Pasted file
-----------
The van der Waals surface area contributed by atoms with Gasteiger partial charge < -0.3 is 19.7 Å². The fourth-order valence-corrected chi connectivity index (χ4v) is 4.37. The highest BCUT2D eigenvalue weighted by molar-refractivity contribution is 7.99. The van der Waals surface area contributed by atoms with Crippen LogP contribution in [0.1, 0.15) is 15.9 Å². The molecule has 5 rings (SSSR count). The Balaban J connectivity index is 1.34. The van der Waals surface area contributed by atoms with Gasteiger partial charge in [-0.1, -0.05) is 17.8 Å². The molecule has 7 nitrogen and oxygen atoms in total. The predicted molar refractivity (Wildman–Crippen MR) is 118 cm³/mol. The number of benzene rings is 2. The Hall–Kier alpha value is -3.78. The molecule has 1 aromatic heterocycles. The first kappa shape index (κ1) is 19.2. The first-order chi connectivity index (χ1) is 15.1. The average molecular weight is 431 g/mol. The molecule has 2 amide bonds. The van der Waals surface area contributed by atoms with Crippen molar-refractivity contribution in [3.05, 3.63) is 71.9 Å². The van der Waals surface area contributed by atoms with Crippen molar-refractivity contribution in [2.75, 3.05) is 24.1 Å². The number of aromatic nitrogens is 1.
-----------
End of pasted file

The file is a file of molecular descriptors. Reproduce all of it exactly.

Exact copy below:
The van der Waals surface area contributed by atoms with Gasteiger partial charge < -0.3 is 19.7 Å². The fourth-order valence-corrected chi connectivity index (χ4v) is 4.37. The highest BCUT2D eigenvalue weighted by molar-refractivity contribution is 7.99. The van der Waals surface area contributed by atoms with Crippen LogP contribution in [0.1, 0.15) is 15.9 Å². The molecule has 5 rings (SSSR count). The Balaban J connectivity index is 1.34. The van der Waals surface area contributed by atoms with Gasteiger partial charge in [-0.1, -0.05) is 17.8 Å². The molecule has 7 nitrogen and oxygen atoms in total. The predicted molar refractivity (Wildman–Crippen MR) is 118 cm³/mol. The number of benzene rings is 2. The Hall–Kier alpha value is -3.78. The molecule has 1 aromatic heterocycles. The first kappa shape index (κ1) is 19.2. The first-order chi connectivity index (χ1) is 15.1. The average molecular weight is 431 g/mol. The molecule has 2 amide bonds. The van der Waals surface area contributed by atoms with Crippen molar-refractivity contribution in [3.05, 3.63) is 71.9 Å². The van der Waals surface area contributed by atoms with Crippen molar-refractivity contribution in [2.75, 3.05) is 24.1 Å². The number of aromatic nitrogens is 1.